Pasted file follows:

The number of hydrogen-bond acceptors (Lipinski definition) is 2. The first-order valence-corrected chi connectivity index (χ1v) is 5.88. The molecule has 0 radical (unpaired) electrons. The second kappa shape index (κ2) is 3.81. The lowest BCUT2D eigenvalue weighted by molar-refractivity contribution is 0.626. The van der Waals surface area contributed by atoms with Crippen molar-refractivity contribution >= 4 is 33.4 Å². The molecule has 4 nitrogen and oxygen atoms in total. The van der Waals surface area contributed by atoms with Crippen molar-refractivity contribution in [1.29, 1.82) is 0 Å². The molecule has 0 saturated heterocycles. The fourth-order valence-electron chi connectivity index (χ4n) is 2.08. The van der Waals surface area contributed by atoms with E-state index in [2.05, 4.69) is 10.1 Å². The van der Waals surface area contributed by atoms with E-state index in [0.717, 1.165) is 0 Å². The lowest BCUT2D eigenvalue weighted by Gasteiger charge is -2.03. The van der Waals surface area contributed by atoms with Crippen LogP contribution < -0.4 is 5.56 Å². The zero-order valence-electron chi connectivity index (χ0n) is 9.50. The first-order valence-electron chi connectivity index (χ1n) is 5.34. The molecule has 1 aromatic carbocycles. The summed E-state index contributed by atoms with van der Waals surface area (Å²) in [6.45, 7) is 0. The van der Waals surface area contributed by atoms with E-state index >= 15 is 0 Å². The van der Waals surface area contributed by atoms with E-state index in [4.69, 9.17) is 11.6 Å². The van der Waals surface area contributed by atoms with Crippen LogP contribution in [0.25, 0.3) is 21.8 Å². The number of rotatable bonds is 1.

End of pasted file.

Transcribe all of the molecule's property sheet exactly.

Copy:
The number of hydrogen-bond acceptors (Lipinski definition) is 2. The first-order valence-corrected chi connectivity index (χ1v) is 5.88. The molecule has 0 radical (unpaired) electrons. The second kappa shape index (κ2) is 3.81. The lowest BCUT2D eigenvalue weighted by molar-refractivity contribution is 0.626. The van der Waals surface area contributed by atoms with Crippen molar-refractivity contribution >= 4 is 33.4 Å². The molecule has 4 nitrogen and oxygen atoms in total. The van der Waals surface area contributed by atoms with Crippen molar-refractivity contribution in [1.29, 1.82) is 0 Å². The molecule has 0 saturated heterocycles. The fourth-order valence-electron chi connectivity index (χ4n) is 2.08. The van der Waals surface area contributed by atoms with E-state index in [2.05, 4.69) is 10.1 Å². The van der Waals surface area contributed by atoms with E-state index in [0.717, 1.165) is 0 Å². The lowest BCUT2D eigenvalue weighted by Gasteiger charge is -2.03. The van der Waals surface area contributed by atoms with Crippen LogP contribution < -0.4 is 5.56 Å². The zero-order valence-electron chi connectivity index (χ0n) is 9.50. The first-order valence-electron chi connectivity index (χ1n) is 5.34. The molecule has 1 aromatic carbocycles. The summed E-state index contributed by atoms with van der Waals surface area (Å²) in [6.45, 7) is 0. The van der Waals surface area contributed by atoms with E-state index >= 15 is 0 Å². The van der Waals surface area contributed by atoms with E-state index in [4.69, 9.17) is 11.6 Å². The van der Waals surface area contributed by atoms with Crippen LogP contribution in [0.25, 0.3) is 21.8 Å². The number of rotatable bonds is 1.